Work conditions put Australia behind Nordic countries in Happiness Index

The latest World Happiness Report, released in March, ranked Australia 12th. An impressive performance, but Australia has consistently ranked lower than the Nordic countries, which top the index.

Improving the quality of people’s working lives is critical to making Australia a better place to live. This requires changes to our industrial relations system, which plays an important role in managing work arrangements. Despite political and cultural differences, the Nordic countries offer important lessons for Australia on how to achieve this goal.

More effective industrial relations in the Nordic countries contribute to better work-life balance, fairer wage distribution, less gender inequality and generally better macroeconomic outcomes than Australia.

Although Australia prides itself on being a free economy, the government has far more intervention in the labor market than in the Nordic countries. Despite their social democratic history, Nordic governments respect the autonomy of employers, workers and their representatives (employer associations and trade unions) as long as they ensure business competitiveness and fair wages and working conditions.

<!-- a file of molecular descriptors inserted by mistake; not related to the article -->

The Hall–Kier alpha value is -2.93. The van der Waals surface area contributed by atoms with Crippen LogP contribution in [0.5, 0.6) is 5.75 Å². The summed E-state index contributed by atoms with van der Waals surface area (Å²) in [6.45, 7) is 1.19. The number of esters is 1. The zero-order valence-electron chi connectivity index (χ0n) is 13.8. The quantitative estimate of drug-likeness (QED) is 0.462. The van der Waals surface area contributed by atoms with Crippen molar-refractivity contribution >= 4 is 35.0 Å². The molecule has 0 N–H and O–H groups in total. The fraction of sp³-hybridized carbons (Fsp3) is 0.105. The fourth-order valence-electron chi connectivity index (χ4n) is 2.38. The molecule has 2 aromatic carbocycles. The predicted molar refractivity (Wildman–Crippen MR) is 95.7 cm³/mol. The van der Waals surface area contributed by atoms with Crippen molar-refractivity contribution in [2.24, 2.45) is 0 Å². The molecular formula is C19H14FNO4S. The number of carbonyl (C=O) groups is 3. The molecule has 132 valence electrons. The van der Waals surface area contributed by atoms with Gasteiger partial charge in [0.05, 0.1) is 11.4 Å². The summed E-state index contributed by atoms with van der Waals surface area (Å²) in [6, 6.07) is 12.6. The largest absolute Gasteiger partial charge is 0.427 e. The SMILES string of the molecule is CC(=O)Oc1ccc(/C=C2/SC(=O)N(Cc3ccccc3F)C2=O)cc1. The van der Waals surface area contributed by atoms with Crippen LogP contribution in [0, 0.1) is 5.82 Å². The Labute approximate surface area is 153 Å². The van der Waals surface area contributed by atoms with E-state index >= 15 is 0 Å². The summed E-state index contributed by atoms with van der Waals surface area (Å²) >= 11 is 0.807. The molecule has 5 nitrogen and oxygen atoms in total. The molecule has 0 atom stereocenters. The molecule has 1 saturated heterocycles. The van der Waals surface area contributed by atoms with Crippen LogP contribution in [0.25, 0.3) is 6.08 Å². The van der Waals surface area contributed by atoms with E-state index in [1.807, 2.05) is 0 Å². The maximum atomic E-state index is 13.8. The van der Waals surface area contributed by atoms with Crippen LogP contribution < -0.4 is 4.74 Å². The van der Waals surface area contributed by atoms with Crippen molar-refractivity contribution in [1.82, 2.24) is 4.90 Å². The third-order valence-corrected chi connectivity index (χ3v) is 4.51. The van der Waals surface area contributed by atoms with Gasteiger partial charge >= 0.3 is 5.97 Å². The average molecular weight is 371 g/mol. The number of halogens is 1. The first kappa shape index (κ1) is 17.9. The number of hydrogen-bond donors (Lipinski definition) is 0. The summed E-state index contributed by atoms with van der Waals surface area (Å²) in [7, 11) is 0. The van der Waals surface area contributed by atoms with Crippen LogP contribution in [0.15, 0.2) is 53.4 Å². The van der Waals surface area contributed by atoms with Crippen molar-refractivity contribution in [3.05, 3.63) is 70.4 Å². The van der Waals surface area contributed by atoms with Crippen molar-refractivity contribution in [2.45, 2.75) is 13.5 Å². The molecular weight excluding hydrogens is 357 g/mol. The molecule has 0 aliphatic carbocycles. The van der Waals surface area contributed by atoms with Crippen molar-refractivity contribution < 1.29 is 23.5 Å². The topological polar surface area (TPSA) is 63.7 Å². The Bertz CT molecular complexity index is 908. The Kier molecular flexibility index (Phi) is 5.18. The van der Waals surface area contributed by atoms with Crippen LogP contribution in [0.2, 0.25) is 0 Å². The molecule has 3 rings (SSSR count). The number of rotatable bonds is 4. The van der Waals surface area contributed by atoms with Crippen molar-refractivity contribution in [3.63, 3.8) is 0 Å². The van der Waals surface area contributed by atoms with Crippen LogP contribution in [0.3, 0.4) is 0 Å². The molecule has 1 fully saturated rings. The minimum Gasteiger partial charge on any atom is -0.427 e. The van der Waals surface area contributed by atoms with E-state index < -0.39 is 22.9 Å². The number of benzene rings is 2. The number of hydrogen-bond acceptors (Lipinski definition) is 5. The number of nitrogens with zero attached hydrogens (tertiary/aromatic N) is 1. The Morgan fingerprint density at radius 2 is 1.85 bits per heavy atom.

The limited role of Nordic governments does not mean that workers lack protection. In contrast, multi-employer collective bargaining and works councils enable workers to deal with employers on equal terms. These mechanisms give workers a voice and enable them to identify productive work practices that benefit the enterprise. This requires recognizing that administrative privileges don’t always lead to the best outcomes.

Finished Prime Minister Sanna Marin in Tokyo last month.

Finished Prime Minister Sanna Marin in Tokyo last month.Credit: Associated Press

The relationship between Nordic employer groups and trade unions is sometimes referred to as a “conflict partnership”. This hints at a tension between workers’ desire to improve wages and working conditions and employers’ goals to reduce costs and increase profits. However, unlike Australia’s tradition of hostile industrial relations, the Nordic countries’ approach to partnership includes mutual respect for the legitimacy of differing interests.


This mutual recognition helps employer groups and unions work together to develop arrangements that work for employers and are fair for workers. Businesses can easily hire and fire, which helps them innovate and remain internationally competitive. At the same time, workers enjoy broad protections, ensuring that those affected by change gain new opportunities rather than disadvantage them.

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